Barefoot running and minimalist running shoes are all the rage—and a legitimate source of controversy. Much has been written in running books and articles, as well as enough in clinical research and the mainstream media to attract a lot of attention. Triathletes, pinched for time and always on the lookout for the latest research to improve their training, have latched onto the barefoot running movement with varying degrees of success.
Some who found running painful finally found relief. Others who tried to make the switch to minimalist shoes caused themselves injury.
The upshot from experts who work with triathletes is this: If your feet are strong and your body alignment is good, you can probably succeed in anything from a high-stability shoe with a built-up heel to no shoe at all. If your feet are weak, you can either compensate with orthotics and structured shoes, or you can undergo the long, slow job of building enough foot strength to be able to run in less structured shoes without injury.
“If you’re out there running and you lack either that stability or the mobility where you need it, then switching to a minimalist shoe is a fast track to injury,” says triathlon Coach Al Lyman, who is the co-owner of Pursuit Athletic Performance, a gait analysis lab located in Old Saybrook, CT.
“Now you’re taking whatever protective mechanisms the shoe might have provided and taking them away.”
As an average age-grouper balancing work, home and training, I never gave much thought to shoe selection. In fact, I usually went to a discount department store that sold Asics, because they knew nothing about shoes and would put them on sale for far less than running stores would.
The trade-off was, they knew nothing about shoes. And neither did I.
Over the years, I’ve moved from cushioned stability shoes (thick heel, lots of shiny plastic reinforcing the top, sides and heel to keep my foot from moving) to a very lightweight shoe that bends easily in all directions and has a small, flat layer of cushioning along the sole.
I haven’t had too much trouble, and now my feet are stronger, my hips are better aligned, and it’s easier for me to feel when I’m getting lazy and my form is bad.
In this article, we’ll hear from experts and triathletes just like you about the role of shoe selection, foot strength and gait in your triathlon running success.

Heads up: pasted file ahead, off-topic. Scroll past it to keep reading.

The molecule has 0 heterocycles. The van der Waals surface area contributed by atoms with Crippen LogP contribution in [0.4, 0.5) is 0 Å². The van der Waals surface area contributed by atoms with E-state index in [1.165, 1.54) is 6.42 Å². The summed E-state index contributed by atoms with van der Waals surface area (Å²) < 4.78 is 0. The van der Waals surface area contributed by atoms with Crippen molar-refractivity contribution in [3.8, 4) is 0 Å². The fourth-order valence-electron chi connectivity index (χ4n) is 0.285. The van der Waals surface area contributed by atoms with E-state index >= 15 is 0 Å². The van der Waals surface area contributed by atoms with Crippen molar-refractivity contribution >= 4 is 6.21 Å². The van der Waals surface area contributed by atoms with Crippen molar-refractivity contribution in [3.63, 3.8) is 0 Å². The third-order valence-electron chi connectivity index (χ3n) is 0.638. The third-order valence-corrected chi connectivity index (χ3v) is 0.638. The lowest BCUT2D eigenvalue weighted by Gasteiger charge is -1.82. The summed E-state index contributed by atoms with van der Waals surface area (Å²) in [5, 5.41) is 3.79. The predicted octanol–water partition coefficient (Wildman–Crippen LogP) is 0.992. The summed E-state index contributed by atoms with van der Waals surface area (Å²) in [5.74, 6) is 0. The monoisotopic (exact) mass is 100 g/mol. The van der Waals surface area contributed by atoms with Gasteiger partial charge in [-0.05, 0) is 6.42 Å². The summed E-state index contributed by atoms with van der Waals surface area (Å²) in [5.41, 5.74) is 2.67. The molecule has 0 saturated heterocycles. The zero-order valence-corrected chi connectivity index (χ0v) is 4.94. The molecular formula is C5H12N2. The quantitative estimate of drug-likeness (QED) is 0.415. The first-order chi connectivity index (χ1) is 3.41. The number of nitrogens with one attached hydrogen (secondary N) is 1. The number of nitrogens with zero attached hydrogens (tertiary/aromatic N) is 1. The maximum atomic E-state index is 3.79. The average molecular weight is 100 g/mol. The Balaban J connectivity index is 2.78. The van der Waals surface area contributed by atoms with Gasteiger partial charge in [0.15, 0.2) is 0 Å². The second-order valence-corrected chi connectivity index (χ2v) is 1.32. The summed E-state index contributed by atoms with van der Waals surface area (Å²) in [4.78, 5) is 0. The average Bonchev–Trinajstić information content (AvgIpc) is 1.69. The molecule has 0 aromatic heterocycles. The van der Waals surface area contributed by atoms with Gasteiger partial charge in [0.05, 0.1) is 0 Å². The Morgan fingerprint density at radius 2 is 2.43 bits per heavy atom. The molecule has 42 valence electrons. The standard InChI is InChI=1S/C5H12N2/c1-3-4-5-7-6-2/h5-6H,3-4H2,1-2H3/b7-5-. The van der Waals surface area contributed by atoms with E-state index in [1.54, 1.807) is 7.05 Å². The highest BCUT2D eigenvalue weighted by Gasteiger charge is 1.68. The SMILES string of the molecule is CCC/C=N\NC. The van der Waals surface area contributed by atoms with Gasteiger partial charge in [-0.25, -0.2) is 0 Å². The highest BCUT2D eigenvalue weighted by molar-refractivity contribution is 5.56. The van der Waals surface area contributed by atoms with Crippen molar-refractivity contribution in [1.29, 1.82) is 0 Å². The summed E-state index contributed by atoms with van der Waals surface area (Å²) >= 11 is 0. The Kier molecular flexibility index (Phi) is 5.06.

After speaking with the experts, I learned that my success with minimalist shoes probably had more to do with my age, weight and willingness to listen to my body than with my shoe selection or training.
Read on to find out whether you are due for a change, flirting with disaster, or on the right track staying with your current running style.
Running is pretty much running, right?
Although it seems the more “pure” of the three sports, requiring neither equipment nor lessons, there is a lot to running. Especially running when you are tired and just dismounted from a bike.
Triathletes have some special advantages and disadvantages when it comes to thinking about running form, improving running speed, and considering different shoes.
Because triathletes don’t have enough time to train in each sport as much as a single-sport runner, swimmer or cyclist, they tend to focus on equipment that can help them get ahead, and they can be more susceptible to trends or fads.
“No one really wants to do the work – so the prevalent thinking is I can switch to a pair of shoes like Newtons and that’s going make me faster overnight,” says Lyman.
“If you have great form, you have a good margin of error with shoe selection,” says Lyman.
“For the average age grouper who sits at a desk all day, those athletes don’t have the same margin of error with respect to the shoes.”
On the other hand, triathletes tend to be well-read and study the details.
“The triathlon audience is a very unique audience,” says Mark Cucuzzella, M.D. "They don’t want things dumbed down. They’re actually very technical.”
“There are a lot of people who want to ditch the shoes but they don’t have the right stability and mobility,” says Cucuzzella, owner of Two Rivers Treads and the Center for Natural Running and Walking, in Sheperdstown, West Virginia.
Although it’s tempting to jump into something very different than what you have now, most people just don’t have the strength in their connective tissues.
Triathletes also frequently come to the sport later in life, and have a greater willingness to completely overhaul their approach to a sport, whether it’s a complete change in swim form, a drastic alteration to their bike fit, or a dramatic change in run form.
That’s a plus in running. Most of the experts we interviewed said the big advantage to minimalist shoes is that they reveal weaknesses in our feet, our stride, our posture or our form. It takes an athlete who is willing to make a change to do something with that information.
“Triathletes are actually the perfect audience to learn running form,” says Cucuzzella.
“Before you go swim 1,000 yards in the pool, you are going to learn form and will be doing drills, otherwise you’re wasting your time. You get the right bike and the correct form and fit. In triathlon, it’s won on the run.”
“And there is a proper way to run.”
Triathletes begin running, whether in a race or a brick workout, after being bent over a bike for an hour or two (or three or six).
Vince Vaccaro,Chi Runner instructor.
“Triathletes come off their bicycle and they are hunched over and they have no neck,” says Vince Vaccaro, a Certified Master Chi Running instructor.
“Their best course of action would be to stand up straight and tall and begin to relax their body.”
Although it might seem to be a good thing to have your hamstrings, glutes and back stretched out from being extended while on the bike, experts say the length of time they are stretched renders them practically useless – devoid of all the elasticity that puts a snap in your stride and holds your head up and your chest out.